suited to carry out this work?  Is the work proposed appropriate to
the experience level of the principal investigator and other
researchers (if any)?
5.  Environment.  Does the scientific environment in which the work
will be done contribute to the probability of success?  Do the
proposed experiments take advantage of unique features of the
scientific environment or employ useful collaborative arrangements?
Is there evidence of institutional support?
The initial review group will also examine: the appropriateness of
proposed project budget and duration; the adequacy of plans to
include both genders and minorities and their subgroups as
appropriate for the scientific goals of the research and plans for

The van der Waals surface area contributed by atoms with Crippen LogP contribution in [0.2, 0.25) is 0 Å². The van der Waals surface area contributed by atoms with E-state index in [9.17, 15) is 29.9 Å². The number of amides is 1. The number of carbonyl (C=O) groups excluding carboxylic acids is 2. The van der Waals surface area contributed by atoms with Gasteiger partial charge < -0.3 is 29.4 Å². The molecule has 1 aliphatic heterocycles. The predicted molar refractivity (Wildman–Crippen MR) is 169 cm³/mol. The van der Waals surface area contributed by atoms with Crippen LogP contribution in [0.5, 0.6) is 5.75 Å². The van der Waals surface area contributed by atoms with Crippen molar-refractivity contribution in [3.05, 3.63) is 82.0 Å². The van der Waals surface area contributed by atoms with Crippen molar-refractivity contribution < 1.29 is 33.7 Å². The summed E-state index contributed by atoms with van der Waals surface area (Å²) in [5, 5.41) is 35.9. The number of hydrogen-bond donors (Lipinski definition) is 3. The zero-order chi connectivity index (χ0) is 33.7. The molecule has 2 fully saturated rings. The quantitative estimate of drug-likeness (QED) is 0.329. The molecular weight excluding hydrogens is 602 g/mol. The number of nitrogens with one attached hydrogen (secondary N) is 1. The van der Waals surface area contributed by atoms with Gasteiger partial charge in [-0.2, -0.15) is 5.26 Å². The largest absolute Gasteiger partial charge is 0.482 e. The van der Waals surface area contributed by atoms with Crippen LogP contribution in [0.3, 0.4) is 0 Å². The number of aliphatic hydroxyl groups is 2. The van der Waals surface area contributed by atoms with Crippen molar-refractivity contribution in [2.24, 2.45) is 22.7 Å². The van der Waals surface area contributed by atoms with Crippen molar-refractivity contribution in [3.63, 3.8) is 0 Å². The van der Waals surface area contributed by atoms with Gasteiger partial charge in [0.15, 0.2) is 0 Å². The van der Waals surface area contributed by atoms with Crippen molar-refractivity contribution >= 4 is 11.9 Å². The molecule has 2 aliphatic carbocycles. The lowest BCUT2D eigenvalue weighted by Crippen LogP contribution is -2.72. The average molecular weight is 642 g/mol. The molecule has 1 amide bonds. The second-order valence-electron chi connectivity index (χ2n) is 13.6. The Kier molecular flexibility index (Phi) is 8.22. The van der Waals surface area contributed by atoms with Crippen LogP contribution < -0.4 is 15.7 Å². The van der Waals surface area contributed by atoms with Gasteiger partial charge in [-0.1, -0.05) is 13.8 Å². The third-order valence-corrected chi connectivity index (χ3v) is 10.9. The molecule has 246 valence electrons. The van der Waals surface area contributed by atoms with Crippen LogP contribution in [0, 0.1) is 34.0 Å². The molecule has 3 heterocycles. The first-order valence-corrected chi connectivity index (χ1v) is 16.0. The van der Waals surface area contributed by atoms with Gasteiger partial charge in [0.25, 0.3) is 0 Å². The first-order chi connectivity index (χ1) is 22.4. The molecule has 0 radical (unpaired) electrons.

the recruitment and retention of subjects; the provisions for the
protection of human and animal subjects; and the safety of the
research environment.
Applications will compete for available funds with all other
favorably recommended applications.  The following will be considered
when making funding decisions: quality of the proposed project as
determined by peer review, program balance among research areas of
the announcement, and availability of funds.
Written and telephone inquiries are encouraged.  The opportunity to
clarify any issues or questions from potential applicants is welcome.
Inquiries regarding programmatic issues may be directed to Dr. Ann M.
Ginsberg at NIAID and Dr. Hannah H. Peavy at NHLBI:
Ann M. Ginsberg, MD, Ph.D.
Division of Microbiology and Infectious Diseases
National Institute of Allergy and Infectious Diseases
Solar Building, Room 3B06
6003 Executive Blvd.
Bethesda, MD 20892-7630
Telephone: (301) 496-5305
Fax:       (301) 496-8030
EMAIL:     ag73i@nih.gov